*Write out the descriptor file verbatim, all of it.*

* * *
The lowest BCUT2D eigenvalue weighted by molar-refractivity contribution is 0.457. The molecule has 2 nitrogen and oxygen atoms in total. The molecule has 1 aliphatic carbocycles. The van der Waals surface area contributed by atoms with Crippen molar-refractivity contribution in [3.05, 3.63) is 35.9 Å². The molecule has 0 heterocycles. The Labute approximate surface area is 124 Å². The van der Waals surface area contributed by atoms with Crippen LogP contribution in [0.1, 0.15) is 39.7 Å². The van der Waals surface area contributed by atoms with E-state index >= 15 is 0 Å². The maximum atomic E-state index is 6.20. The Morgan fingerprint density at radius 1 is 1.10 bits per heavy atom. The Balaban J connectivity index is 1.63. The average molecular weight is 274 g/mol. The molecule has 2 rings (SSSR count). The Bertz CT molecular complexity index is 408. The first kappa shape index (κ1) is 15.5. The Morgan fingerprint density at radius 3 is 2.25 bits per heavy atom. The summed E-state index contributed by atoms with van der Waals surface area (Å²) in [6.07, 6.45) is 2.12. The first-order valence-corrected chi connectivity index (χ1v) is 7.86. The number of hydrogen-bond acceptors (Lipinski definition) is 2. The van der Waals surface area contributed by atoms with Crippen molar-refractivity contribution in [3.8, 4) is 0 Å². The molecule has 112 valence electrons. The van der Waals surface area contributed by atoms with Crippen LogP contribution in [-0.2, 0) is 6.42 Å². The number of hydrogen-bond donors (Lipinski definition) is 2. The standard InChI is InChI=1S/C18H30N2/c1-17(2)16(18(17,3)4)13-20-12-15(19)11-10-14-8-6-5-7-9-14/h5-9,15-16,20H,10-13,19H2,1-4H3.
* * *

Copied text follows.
The lowest BCUT2D eigenvalue weighted by molar-refractivity contribution is 0.457. The molecule has 2 nitrogen and oxygen atoms in total. The molecule has 1 aliphatic carbocycles. The van der Waals surface area contributed by atoms with Crippen molar-refractivity contribution in [3.05, 3.63) is 35.9 Å². The molecule has 0 heterocycles. The Labute approximate surface area is 124 Å². The van der Waals surface area contributed by atoms with Crippen LogP contribution in [0.1, 0.15) is 39.7 Å². The van der Waals surface area contributed by atoms with E-state index >= 15 is 0 Å². The maximum atomic E-state index is 6.20. The Morgan fingerprint density at radius 1 is 1.10 bits per heavy atom. The Balaban J connectivity index is 1.63. The average molecular weight is 274 g/mol. The molecule has 2 rings (SSSR count). The Bertz CT molecular complexity index is 408. The first kappa shape index (κ1) is 15.5. The Morgan fingerprint density at radius 3 is 2.25 bits per heavy atom. The summed E-state index contributed by atoms with van der Waals surface area (Å²) in [6.07, 6.45) is 2.12. The first-order valence-corrected chi connectivity index (χ1v) is 7.86. The number of hydrogen-bond acceptors (Lipinski definition) is 2. The van der Waals surface area contributed by atoms with Crippen molar-refractivity contribution in [3.8, 4) is 0 Å². The molecule has 112 valence electrons. The van der Waals surface area contributed by atoms with Crippen LogP contribution in [-0.2, 0) is 6.42 Å². The number of hydrogen-bond donors (Lipinski definition) is 2. The standard InChI is InChI=1S/C18H30N2/c1-17(2)16(18(17,3)4)13-20-12-15(19)11-10-14-8-6-5-7-9-14/h5-9,15-16,20H,10-13,19H2,1-4H3.